Lord, I Was Born a Tariff Man…
President Donald Trump has never subscribed to the theory that one should under prepare and over-perform.
Trump has grossly over exaggerated almost everything in his life and usually it seems to work for him. This approach, however, does not appear to be working with the Chinese.
Axios is reporting that Michael Pillsbury is worried that Trump’s boastfulness might be causing negotiations with China to unravel, “I have advised the president’s team that for the past 40 years the American side avoids disclosing Chinese concessions before the final agreed written statement is released,” http://bit.ly/2FXAVEf
The Washington Post is reporting that Wall Street is starting to loose faith in the Trump administration, ““It doesn’t seem like anything was actually agreed to at the dinner and White House officials are contorting themselves into pretzels to reconcile Trump’s tweets (which seem if not completely fabricated then grossly exaggerated) with reality,” JPMorgan wrote in a trading note.” https://wapo.st/2Pk4RcS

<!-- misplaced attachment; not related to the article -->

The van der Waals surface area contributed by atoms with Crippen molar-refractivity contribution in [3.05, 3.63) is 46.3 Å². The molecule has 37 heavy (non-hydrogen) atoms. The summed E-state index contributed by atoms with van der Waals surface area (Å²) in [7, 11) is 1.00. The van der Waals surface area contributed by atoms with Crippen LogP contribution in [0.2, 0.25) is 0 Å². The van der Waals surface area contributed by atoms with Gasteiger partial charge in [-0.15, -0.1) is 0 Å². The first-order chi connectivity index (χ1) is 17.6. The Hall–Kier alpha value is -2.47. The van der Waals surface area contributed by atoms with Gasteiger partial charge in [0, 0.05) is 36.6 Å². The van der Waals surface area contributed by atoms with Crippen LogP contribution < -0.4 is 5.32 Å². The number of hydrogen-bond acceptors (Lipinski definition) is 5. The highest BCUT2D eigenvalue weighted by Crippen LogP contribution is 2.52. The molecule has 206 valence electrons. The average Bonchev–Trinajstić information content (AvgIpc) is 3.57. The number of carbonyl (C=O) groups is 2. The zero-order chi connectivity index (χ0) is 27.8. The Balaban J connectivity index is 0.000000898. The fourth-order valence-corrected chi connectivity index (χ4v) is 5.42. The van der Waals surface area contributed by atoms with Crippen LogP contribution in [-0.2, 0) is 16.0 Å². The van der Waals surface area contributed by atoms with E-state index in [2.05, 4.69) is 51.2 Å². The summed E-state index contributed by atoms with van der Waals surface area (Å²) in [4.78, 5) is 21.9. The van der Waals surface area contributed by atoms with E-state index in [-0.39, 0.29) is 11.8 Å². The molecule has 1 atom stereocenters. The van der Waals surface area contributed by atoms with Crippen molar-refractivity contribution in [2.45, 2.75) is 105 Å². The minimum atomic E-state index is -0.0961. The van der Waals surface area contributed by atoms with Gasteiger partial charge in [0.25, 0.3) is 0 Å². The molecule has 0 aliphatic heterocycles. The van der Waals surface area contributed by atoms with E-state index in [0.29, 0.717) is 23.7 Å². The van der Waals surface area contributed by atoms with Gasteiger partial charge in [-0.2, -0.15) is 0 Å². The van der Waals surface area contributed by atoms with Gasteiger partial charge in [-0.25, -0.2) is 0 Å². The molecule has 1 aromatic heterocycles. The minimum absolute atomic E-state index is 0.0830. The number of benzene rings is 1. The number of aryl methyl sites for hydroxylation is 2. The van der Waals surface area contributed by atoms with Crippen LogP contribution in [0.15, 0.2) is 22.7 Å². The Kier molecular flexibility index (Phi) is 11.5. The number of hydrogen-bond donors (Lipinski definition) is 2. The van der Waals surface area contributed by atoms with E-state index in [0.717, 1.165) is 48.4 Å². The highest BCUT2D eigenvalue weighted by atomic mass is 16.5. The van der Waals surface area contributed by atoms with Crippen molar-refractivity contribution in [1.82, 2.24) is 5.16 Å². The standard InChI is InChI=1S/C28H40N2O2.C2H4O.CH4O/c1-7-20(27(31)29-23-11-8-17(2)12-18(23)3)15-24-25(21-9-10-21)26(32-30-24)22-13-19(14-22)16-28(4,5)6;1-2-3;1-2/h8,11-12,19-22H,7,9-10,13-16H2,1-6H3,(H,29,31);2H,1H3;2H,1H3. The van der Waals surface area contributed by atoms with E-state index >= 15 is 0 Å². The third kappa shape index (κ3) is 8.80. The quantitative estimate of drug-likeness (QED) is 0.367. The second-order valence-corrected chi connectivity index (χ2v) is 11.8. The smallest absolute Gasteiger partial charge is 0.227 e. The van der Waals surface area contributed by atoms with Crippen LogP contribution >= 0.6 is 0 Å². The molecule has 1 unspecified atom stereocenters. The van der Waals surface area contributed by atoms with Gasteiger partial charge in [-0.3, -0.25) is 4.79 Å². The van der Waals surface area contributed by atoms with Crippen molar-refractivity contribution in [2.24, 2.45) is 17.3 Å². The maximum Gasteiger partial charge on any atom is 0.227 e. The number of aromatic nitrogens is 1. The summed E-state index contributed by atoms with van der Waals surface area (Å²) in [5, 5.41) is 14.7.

Making matters even worse, President Trump tweeted about his love of tariffs yesterday morning, “….I am a Tariff Man. When people or countries come in to raid the great wealth of our Nation, I want them to pay for the privilege of doing so. It will always be the best way to max out our economic power. We are right now taking in $billions in Tariffs. MAKE AMERICA RICH AGAIN” http://bit.ly/2BRIzvO
President Trump’s tweets, along with the lack of faith in his negotiating skills with China, caused the markets to tumble yesterday. The Dow Jones Industrial Average fell nearly 800 points and bond yields plummeted.
Pouring a little more salt on the wound, President Trump tweeted last night about more tariffs if China doesn’t pay ball, “We are either going to have a REAL DEAL with China, or no deal at all – at which point we will be charging major Tariffs against Chinese product being shipped into the United States.”
Today’s futures aren’t looking so hot. I think President Trump has reached a crossroads. He can do what he thinks is best for Wall Street or he can do what he thinks is best for main street. It’s clear, at this point, he can’t do both.
“It’s a bird, it’s a plane, it’s Tariff Man”